Injured Army veteran sues Santa Rosa police over post-seizure arrest
Imagine regaining consciousness with a dark-colored sack over your head, arms and legs restrained and unclear how you ended up that way.
That is how Santa Rosa resident Andy Ford, a U.S. Army veteran with a brain injury suffered while serving in Afghanistan, recalls emerging from an incapacitating seizure he experienced in public in February 2018.
He discovered he was in police custody at Sutter Medical Center’s emergency room. He was confused and ashamed. He said he felt he had been betrayed.
Santa Rosa officers had mistaken his seizure symptoms as signs of intoxication and disobedience, according to Ford.
“After I have a seizure, until I wake up, other people have to take care of me,” said Ford, 27, who remembers offering to help a woman on the street while on his way to catch a bus. “The last thing I remember is trying to help a lady carry a table. Then I woke up with a bag over my head.”
Ford, who studied at Rancho Cotate High School in Rohnert Park before enlisting in the Army, filed a federal complaint this week against the Santa Rosa Police Department under a provision of the Americans with Disabilities Act. The 1990 law spells out civil rights for disabled people, include those with recurrent seizures.
Ford alleges police misinterpreted his seizure symptoms as intoxication and then failed to change course after a paramedic on the scene said he recognized Ford as a war vet with a seizure disorder. In his complaint, Ford claims hospital staff also told police about Ford’s medical history before officers booked him into the Sonoma County Jail.
“Having a seizure is not an illegal act,” according to Ford’s legal complaint, filed in U.S. District Court in San Francisco. The officers booked him “for resisting arrest while he was having a seizure and lacked the mental capacity to commit a crime,” the court filing states.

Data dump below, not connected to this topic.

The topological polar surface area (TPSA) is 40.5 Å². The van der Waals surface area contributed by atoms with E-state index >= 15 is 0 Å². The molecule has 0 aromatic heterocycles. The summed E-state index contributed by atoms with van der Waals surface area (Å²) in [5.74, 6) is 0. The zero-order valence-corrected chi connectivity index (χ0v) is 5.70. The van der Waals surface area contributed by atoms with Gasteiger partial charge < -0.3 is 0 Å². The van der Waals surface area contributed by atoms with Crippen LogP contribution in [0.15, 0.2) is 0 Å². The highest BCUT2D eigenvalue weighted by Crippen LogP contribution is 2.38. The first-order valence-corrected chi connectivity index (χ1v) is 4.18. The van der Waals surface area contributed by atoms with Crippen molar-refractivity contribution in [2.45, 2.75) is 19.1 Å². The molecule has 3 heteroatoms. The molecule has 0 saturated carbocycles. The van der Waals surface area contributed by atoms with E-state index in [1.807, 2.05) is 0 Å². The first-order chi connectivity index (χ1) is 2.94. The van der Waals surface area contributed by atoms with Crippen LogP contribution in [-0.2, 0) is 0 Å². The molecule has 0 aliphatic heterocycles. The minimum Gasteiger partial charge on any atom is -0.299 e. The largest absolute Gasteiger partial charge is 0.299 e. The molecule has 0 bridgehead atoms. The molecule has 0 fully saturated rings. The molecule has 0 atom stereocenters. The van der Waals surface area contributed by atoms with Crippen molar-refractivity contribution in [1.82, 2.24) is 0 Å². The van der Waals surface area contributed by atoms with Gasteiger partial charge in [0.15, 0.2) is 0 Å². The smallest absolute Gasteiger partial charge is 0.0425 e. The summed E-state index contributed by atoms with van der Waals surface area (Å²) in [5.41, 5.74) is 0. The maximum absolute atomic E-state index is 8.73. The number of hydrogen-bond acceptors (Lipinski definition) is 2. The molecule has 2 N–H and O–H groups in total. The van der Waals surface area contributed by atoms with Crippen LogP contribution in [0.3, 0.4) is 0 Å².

Santa Rosa Police Chief Hank Schreeder declined to answer questions about Ford’s case because he said he’s barred from discussing ongoing litigation and wasn’t familiar with the details of Ford’s arrest. Schreeder said the city’s officers do their best to evaluate each situation, however if a subject is unruly, “we have to get control of the situation before we can assess somebody.”
“We come across people that are in a variety of states on a regular basis, be they intoxicated, under the influence of drugs or having medical issues,” Schreeder said. “We do our best to determine what it is in a short period of time to protect the community and the person being impacted.”
The circumstances Ford describes in his complaint mirror a longstanding conflict between common police practices and the manifestation of some seizure disorders, which can cause a person to wander and act out although the person remains in an unconscious state, said Allison Nichol, director of legal advocacy at the Epilepsy Foundation based in Washington, D.C.
Law enforcement officers are trained to restrain people who don’t comply with orders, but that tactic is counterproductive when dealing with people experiencing seizures, she said.
“The person with epilepsy is always going to resist being restrained,” Nichol said. “They’re not present. The body is acting on its own.”
In his complaint, Ford also accuses the department of malicious prosecution because police, in their reports recommending he be charged with two felony crimes, made no mention of his medical emergency, or that they had been informed of his history of seizures, according to the complaint.